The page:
On Christmas morning, 10-year-old Sfiyah became ill, her temperature spiked, her joints swelled, and she became limp. Her mum, Parvina, started to panic She had developed chicken pox, which for most children causes unpleasant itchy side effects but for Sfiyah who lives with Juvenile Idiopathic Arthritis, the virus caused serious complications. As each new spot appeared she became increasingly unwell. “Time felt like it stopped. 

The presents they had been so excited to watch Sfiyah open were left lying on the floor as they rushed to the hospital.

"It felt deeply unfair for her to be in a hospital bed instead of at home enjoying the family being together and just being a kid, excited that Father Christmas had visited."

JIA has a devastating impact on 11,000 children in the UK. 

Sfiyah’s illness and diagnosis had a devastating blow on the lives of the whole family. Thankfully this was helped by the early intervention of Teapot Trust art therapy which allowed Sfiyah to communicate how she was feeling and bring some colour back into their lives. 

"Family life completely changed when Sfiyah first became unwellShe used to have what I now know are flare-ups and she would feel terrible and sore for weeks at a time. It’s not an illness I expected any child to have. To see my youngest in agony and be powerless to ease her suffering broke my heart.

After she was diagnosed, the happy girl I knew shrank even more with the dread of regular injections which left her feeling horribly nauseous and completely drained of energy. The impact the diagnosis had on her mental health was unbearable. 

To hear your child say they don’t want to be here anymore - words can’t describe the anguish and fear it caused in me and my husband. She became more and more withdrawn and eventually refused to talk about how she was feeling. Our world collapsed.

It took a lot of time to just reflect on what was going on. I tried to hide my own emotional distress from Sfiyah as I didn’t want her to see me so worried. I had to give up work and become a full-time carer, as all the appointments were really difficult to manage and I wanted to be there for Syfia as much as possible - especially during the flare-ups. The toll hit my older sons too, they wanted to help and protect their sister but there was nothing they could do to take this away and they found that so difficult.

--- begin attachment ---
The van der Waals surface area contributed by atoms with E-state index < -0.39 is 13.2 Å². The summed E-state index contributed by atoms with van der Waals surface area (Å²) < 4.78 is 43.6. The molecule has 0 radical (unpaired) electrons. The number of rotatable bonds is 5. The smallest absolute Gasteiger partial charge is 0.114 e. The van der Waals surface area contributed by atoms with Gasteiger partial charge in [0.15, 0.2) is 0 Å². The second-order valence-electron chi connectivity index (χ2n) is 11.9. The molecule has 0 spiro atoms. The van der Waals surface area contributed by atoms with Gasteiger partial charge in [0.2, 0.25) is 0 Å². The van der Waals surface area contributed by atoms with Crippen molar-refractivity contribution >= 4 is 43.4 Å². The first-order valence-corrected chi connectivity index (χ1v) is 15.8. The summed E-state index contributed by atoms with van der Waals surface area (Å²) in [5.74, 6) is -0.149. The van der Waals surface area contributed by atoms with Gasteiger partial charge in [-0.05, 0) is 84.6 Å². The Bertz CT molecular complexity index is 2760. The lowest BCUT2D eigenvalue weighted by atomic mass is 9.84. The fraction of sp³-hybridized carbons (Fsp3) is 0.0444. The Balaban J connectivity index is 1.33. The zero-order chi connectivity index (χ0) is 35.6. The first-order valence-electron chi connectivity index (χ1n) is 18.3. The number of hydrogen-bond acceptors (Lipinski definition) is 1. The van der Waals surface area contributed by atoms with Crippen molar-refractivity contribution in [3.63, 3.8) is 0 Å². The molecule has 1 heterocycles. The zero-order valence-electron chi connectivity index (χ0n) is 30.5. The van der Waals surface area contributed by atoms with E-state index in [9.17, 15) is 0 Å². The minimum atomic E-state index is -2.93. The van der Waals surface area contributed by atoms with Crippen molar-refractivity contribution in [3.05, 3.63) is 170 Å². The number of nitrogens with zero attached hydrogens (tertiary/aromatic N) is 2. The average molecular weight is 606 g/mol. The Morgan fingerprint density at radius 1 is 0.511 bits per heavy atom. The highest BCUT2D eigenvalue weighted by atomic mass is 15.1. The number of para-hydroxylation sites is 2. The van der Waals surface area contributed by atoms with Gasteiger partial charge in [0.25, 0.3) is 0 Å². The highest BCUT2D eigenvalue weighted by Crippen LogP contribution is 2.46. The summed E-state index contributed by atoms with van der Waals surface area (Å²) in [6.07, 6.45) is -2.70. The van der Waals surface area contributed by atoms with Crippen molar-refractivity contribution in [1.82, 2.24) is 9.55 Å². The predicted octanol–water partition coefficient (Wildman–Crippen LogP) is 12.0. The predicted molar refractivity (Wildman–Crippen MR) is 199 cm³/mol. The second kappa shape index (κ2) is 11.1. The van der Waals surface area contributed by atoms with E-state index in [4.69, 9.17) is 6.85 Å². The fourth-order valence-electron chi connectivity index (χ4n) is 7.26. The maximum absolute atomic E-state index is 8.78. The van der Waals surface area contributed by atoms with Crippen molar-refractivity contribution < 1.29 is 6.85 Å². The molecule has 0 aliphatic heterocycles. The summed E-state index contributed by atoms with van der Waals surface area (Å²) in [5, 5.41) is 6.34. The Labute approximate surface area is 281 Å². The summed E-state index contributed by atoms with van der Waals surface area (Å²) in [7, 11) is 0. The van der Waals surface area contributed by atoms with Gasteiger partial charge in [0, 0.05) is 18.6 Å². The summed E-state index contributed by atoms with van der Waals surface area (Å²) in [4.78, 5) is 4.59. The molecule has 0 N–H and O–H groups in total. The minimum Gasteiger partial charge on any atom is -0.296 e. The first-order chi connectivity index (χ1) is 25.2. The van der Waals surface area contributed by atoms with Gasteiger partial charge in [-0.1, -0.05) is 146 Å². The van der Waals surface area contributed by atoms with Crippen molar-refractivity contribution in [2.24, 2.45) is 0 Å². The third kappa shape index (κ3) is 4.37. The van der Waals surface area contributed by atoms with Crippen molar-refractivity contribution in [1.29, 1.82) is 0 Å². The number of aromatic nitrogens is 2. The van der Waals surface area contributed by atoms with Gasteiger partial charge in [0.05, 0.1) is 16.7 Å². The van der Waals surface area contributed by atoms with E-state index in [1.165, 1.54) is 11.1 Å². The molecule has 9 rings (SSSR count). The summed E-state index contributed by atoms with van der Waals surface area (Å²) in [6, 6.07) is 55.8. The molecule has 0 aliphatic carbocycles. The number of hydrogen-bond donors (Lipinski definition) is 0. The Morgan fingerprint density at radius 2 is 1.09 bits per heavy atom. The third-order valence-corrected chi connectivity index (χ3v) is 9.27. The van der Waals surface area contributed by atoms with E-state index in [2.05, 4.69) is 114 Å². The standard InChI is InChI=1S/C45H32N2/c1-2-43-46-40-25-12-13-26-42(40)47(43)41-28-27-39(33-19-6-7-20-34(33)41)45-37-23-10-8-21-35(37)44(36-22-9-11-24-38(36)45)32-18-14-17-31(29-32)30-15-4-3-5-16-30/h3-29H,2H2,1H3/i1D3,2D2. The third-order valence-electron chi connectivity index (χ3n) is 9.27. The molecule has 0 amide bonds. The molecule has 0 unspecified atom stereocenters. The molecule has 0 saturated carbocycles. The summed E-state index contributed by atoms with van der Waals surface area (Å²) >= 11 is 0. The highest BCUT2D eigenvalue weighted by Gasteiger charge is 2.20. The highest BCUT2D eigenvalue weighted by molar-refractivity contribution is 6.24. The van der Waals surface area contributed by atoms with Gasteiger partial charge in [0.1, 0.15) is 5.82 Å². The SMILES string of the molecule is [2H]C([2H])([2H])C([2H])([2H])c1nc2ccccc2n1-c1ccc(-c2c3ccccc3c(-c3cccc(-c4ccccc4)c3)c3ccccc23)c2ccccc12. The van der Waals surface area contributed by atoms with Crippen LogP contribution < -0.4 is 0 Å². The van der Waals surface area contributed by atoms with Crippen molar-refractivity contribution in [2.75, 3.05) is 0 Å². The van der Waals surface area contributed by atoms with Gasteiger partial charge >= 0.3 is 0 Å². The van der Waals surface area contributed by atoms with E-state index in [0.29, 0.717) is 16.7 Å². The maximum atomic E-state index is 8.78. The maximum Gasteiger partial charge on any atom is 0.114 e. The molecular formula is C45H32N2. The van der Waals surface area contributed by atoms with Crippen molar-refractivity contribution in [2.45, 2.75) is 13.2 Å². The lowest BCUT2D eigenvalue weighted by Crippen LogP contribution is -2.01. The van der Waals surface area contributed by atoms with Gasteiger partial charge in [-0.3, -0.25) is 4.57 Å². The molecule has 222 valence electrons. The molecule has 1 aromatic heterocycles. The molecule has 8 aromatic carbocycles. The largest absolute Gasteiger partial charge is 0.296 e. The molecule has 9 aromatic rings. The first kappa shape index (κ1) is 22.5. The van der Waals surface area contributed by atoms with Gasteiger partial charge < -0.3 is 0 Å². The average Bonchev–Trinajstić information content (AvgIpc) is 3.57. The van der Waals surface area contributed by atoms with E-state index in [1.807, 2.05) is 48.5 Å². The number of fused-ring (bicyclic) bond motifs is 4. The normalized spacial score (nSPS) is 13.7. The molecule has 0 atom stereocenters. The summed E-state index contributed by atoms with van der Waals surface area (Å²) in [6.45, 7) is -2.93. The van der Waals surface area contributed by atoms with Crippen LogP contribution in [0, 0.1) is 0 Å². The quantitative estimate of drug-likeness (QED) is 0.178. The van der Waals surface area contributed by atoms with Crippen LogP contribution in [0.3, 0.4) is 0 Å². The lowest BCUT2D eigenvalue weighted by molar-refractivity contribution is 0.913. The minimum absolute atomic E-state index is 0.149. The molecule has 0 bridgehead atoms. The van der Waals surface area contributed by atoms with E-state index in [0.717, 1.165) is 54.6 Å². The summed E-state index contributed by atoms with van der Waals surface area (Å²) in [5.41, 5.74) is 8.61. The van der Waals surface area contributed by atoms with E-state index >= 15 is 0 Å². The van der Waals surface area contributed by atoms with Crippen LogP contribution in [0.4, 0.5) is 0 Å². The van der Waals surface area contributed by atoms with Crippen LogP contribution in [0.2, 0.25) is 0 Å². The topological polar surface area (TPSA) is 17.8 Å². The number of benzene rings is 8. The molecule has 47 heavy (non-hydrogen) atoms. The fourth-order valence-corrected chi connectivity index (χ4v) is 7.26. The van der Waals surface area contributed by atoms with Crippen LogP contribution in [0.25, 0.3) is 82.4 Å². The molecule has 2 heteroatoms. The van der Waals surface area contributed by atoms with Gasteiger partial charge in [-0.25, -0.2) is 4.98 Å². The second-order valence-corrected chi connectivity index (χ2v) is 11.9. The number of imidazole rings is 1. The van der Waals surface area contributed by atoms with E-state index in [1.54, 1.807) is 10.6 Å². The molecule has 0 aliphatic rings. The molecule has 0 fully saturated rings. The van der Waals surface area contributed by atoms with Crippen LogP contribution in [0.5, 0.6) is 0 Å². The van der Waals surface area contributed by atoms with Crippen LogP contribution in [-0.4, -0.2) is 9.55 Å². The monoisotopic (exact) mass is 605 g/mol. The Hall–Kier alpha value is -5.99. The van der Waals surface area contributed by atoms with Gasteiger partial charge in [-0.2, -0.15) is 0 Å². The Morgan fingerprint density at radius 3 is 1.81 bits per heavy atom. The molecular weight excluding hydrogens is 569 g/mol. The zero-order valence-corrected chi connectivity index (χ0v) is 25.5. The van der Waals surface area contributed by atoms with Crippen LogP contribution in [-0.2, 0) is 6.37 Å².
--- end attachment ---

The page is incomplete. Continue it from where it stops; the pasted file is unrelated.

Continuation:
It felt like a wall had hit us but then she began art therapy with Teapot Trust.

 Jane, the Teapot Trust art therapist began to build confidence in Sfiyah which allowed her to start opening up about her feelings. Her body language changed, she became relaxed and happy again. She was part of a group session that introduced her to children battling the same condition and enduring the same stiffness, pain, and grueling treatment regime of tests and injections. For Sfiyah, it was a penny-drop moment when she realised it wasn’t just her and she wasn’t alone. Sfiyah started to wake up happy knowing she had art therapy later that day. That hour on a Wednesday became something we all looked forward to. We would have this 48-hour window where everything felt like it did before and there was a sense of the old family we had once been. She would even wake up on a Thursday happy to go to school even though her injections were the next day. 

Although JIA continues to pose challenges for Sfiyah, she now has an outlet with art which has made both her school and home life happier I can’t stress enough how essential it was for Sfiyah to have a way to communicate with us that wasn’t verbal. How she feels can be far too complex for a child to articulate. Sfiyah’s newfound ability to express herself through art therapy allowed her to share her feelings."


My little girl’s sparkle is back and I can't thank Teapot Trust enough.